Dengue pp 241-252 | Cite as

Use of Small-Angle X-ray Scattering to Investigate the Structure and Function of Dengue Virus NS3 and NS5

  • Kyung H. ChoiEmail author
  • Marc Morais
Part of the Methods in Molecular Biology book series (MIMB, volume 1138)


Small-angle X-ray scattering (SAXS) is a powerful reemerging biophysical technique that can be used to directly analyze many properties related to the size and shape of a macromolecule in solution. For example, the radius of gyration and maximum diameter of a macromolecule can be readily extracted from SAXS data, as can information regarding how well folded a protein is. Similarly, the molecular weight of macromolecular complexes can be directly determined from the complex’s scattering profile, providing insight into the oligomeric state and stoichiometry of the assembly. Furthermore, recently developed procedures for ab initio shape determination can provide low-resolution (~20 Å) molecular envelopes of proteins/complexes in their native state. In conjunction with high-resolution structural data, more sophisticated analysis of SAXS data can help address questions regarding conformational change, molecular flexibility, and populations of states within molecular ensembles. Because SAXS samples are easy to prepare and SAXS data is relatively easy to collect, the technique holds great promise for investigating the structure of macromolecules and their assemblies as well as monitoring and modeling their conformational changes. Here we describe typical steps in SAXS sample preparation and data collection and analysis and provide examples of SAXS analysis to investigate the structure and function of dengue virus NS3 and NS5.

Key words

Small-angle X-ray scattering Ab initio shape determination Radius of gyration Pair-wise distribution function 



This work is supported by NIH grant AI087856 to KHC and GM095516 to MCM. We thank Dr. Mark White and Dr. Cecile Bussetta for providing SAXS examples [19] and for helpful discussions.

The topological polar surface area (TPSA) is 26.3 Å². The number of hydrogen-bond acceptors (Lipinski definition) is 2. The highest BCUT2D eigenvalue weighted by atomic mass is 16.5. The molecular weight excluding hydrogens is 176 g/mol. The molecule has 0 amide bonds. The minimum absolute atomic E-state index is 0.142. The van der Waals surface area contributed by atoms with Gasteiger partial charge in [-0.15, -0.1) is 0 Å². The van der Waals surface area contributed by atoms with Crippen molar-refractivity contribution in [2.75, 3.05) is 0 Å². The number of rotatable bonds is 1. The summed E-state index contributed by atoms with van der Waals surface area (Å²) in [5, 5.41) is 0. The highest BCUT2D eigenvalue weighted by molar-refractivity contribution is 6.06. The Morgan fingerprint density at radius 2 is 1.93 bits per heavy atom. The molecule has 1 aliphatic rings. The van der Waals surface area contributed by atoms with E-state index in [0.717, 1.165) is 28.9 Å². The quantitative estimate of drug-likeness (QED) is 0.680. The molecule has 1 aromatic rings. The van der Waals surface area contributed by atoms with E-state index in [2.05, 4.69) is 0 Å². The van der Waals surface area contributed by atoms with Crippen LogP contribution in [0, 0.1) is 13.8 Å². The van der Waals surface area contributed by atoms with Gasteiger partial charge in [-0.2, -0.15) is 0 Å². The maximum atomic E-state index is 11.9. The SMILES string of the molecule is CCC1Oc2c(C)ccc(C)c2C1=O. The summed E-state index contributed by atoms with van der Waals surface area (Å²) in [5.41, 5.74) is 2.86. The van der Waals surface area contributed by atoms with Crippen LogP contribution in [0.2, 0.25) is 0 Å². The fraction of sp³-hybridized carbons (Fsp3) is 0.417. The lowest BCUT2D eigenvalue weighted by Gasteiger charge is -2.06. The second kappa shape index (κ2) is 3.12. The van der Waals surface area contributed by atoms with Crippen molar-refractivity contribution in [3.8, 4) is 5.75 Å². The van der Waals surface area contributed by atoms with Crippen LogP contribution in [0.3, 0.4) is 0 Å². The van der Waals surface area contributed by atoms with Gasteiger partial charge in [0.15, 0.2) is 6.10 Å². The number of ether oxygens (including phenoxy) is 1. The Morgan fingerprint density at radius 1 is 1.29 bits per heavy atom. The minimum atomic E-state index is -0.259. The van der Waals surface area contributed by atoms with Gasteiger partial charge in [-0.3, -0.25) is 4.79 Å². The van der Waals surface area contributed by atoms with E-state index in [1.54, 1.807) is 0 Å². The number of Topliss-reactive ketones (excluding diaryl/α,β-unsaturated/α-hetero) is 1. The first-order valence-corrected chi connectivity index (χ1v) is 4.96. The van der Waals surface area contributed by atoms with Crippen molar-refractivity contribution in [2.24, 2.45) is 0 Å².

1. 1.
    Guinier A (1939) La diffraction des rayons X aux tres petits angles; application a l’etude de phenomenes ultramicroscopiques. Ann Phys (Paris) 12:161–237Google Scholar
  2. 2.
    Svergun DI, Petoukhov MV, Koch MHJ (2001) Determination of domain structure of proteins from X-ray solution scattering. Biophys J 80(6):2946–2953PubMedCentralPubMedCrossRefGoogle Scholar
  3. 3.
    Konarev PV, Volkov VV, Sokolova AV, Koch MHJ, Svergun DI (2003) PRIMUS: a Windows PC-based system for small-angle scattering data analysis. J Appl Crystallogr 36:1277–1282CrossRefGoogle Scholar
  4. 4.
    Putnam CD, Hammel M, Hura GL, Tainer JA (2007) X-ray solution scattering (SAXS) combined with crystallography and computation: defining accurate macromolecular structures, conformations and assemblies in solution. Q Rev Biophys 40(3):191–285PubMedCrossRefGoogle Scholar
  5. 5.
    Bussetta C, Choi KH (2012) Dengue virus nonstructural protein 5 adopts multiple conformations in solution. Biochemistry 51(30):5921–5931PubMedCentralPubMedCrossRefGoogle Scholar
  6. 6.
    Mertens HD, Svergun DI (2010) Structural characterization of proteins and complexes using small-angle X-ray solution scattering. J Struct Biol 172(1):128–141PubMedCrossRefGoogle Scholar